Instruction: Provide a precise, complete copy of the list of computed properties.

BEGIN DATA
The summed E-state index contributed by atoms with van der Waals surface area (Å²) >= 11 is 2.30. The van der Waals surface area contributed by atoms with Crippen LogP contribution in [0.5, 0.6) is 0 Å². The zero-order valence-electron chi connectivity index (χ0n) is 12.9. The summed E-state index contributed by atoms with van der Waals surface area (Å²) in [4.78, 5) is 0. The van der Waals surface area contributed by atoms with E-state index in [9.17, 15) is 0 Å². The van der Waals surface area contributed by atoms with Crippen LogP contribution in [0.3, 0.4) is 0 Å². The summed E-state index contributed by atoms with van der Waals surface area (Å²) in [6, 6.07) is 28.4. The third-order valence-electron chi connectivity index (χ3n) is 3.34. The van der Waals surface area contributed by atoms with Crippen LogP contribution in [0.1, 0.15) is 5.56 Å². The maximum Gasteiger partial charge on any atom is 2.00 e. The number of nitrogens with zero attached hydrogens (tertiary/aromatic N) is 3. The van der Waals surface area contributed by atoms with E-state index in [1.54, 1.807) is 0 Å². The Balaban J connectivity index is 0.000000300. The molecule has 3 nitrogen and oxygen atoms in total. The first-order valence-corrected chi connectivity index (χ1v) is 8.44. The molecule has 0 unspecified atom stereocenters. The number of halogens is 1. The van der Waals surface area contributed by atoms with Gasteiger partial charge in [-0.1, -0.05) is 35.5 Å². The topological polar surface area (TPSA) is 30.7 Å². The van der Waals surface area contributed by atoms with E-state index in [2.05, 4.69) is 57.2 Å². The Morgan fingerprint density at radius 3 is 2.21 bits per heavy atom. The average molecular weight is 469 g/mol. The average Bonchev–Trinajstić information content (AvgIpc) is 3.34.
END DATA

The summed E-state index contributed by atoms with van der Waals surface area (Å²) >= 11 is 2.30. The van der Waals surface area contributed by atoms with Crippen LogP contribution in [0.5, 0.6) is 0 Å². The zero-order valence-electron chi connectivity index (χ0n) is 12.9. The summed E-state index contributed by atoms with van der Waals surface area (Å²) in [4.78, 5) is 0. The van der Waals surface area contributed by atoms with E-state index in [9.17, 15) is 0 Å². The van der Waals surface area contributed by atoms with Crippen LogP contribution in [0.3, 0.4) is 0 Å². The summed E-state index contributed by atoms with van der Waals surface area (Å²) in [6, 6.07) is 28.4. The third-order valence-electron chi connectivity index (χ3n) is 3.34. The van der Waals surface area contributed by atoms with Crippen LogP contribution in [0.1, 0.15) is 5.56 Å². The maximum Gasteiger partial charge on any atom is 2.00 e. The number of nitrogens with zero attached hydrogens (tertiary/aromatic N) is 3. The van der Waals surface area contributed by atoms with E-state index in [1.54, 1.807) is 0 Å². The Balaban J connectivity index is 0.000000300. The molecule has 3 nitrogen and oxygen atoms in total. The first-order valence-corrected chi connectivity index (χ1v) is 8.44. The molecule has 0 unspecified atom stereocenters. The number of halogens is 1. The van der Waals surface area contributed by atoms with Gasteiger partial charge in [-0.1, -0.05) is 35.5 Å². The topological polar surface area (TPSA) is 30.7 Å². The van der Waals surface area contributed by atoms with E-state index in [2.05, 4.69) is 57.2 Å². The Morgan fingerprint density at radius 3 is 2.21 bits per heavy atom. The average molecular weight is 469 g/mol. The average Bonchev–Trinajstić information content (AvgIpc) is 3.34.